It is apparent by the 2nd or 3rd episode, however, that this is a massive cast of characters, and the show begins to feel a little overpopulated. We meet Molly Solverson (Allison Tolman), who is the Maggie Gunderson counterpart from the film, and a host of other characters ranging from a supermarket king played by Oliver Platt and a police officer from another area of Minnesota in Colin Hanks. Still, the most interesting storyline presented to us in the first few episodes is the interaction between Lester and Lorne, yet they are both off doing their own things (albeit some of them amusing) and hardly interact in the back half of the four episodes that I have seen. Of course, I’m sure that at some point during these 10 episodes, stories will intersect and everything will become central, but if the beginning of the series is any indication, there will be some detours along the way to a crash course conclusion.

With a similar tone, setting, character design, and of course, name, it is difficult to not compare the TV product to the film, which is vastly superior in every aspect. While you won’t find the continued police adventures of Maggie Gunderson, “Fargo” is more of a spiritual cousin of the film that will bring you glimpses into the humorous and sometimes frightening environment, but ultimately make you pine for the Coen Brothers classic. It may not be the best thing currently on TV, but Freeman’s and especially Thornton’s performance and an interesting set up have me intrigued enough to continue watching.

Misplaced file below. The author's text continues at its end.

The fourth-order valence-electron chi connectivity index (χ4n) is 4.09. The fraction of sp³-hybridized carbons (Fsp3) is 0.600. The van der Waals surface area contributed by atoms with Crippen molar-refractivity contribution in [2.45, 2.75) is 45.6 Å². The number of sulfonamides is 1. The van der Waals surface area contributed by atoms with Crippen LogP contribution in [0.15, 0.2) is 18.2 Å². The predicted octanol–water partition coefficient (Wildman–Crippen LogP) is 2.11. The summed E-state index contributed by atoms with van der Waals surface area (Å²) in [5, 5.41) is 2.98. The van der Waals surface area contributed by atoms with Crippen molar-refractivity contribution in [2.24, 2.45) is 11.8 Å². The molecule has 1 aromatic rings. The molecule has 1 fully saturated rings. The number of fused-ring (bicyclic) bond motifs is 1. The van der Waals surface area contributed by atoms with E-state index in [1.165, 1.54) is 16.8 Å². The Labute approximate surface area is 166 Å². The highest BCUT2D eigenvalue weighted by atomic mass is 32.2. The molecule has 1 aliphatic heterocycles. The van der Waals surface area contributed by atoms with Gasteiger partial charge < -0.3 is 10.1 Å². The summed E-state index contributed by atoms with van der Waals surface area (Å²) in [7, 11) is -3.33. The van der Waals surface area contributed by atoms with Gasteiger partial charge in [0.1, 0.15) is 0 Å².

Billy Bob Thornton – The Alamo

September 26, 2012 by  
Filed under Interviews

Billy Bob Thornton has had an illustrious career. His first stint as an actor came in 1986 when he appeared on an episode of “Matlock.” The following year he came out in the made-for-TV movie “The Man Who Broke 1,000 Chains.” Since then, Thornton has been in such films as “Tombstone” (1993), “Armageddon” (1998), “Monster’s Ball” (2001) and “Intolerable Cruelty” (2003), to name a few. Thornton has also been nominated three times for Academy Awards for Best Actor with his portrayal of murderer Karl Childers in “Sling Blade” (1996) and for Best Supporting Actor for his role as Jacob Mitchell in “A Simple Plan” (1998). He won the Oscar for Best Adapted Screenplay for writing “Sling Blade.”

Now, Thornton takes on the role of Texas legend Davy Crockett in the film “The Alamo,” which opens nationwide on April 9. It’s a role he says, “was like walking into history.”

Recently in San Antonio for the world premiere of “The Alamo,” I got the chance to talk with the accomplished actor about his newest film.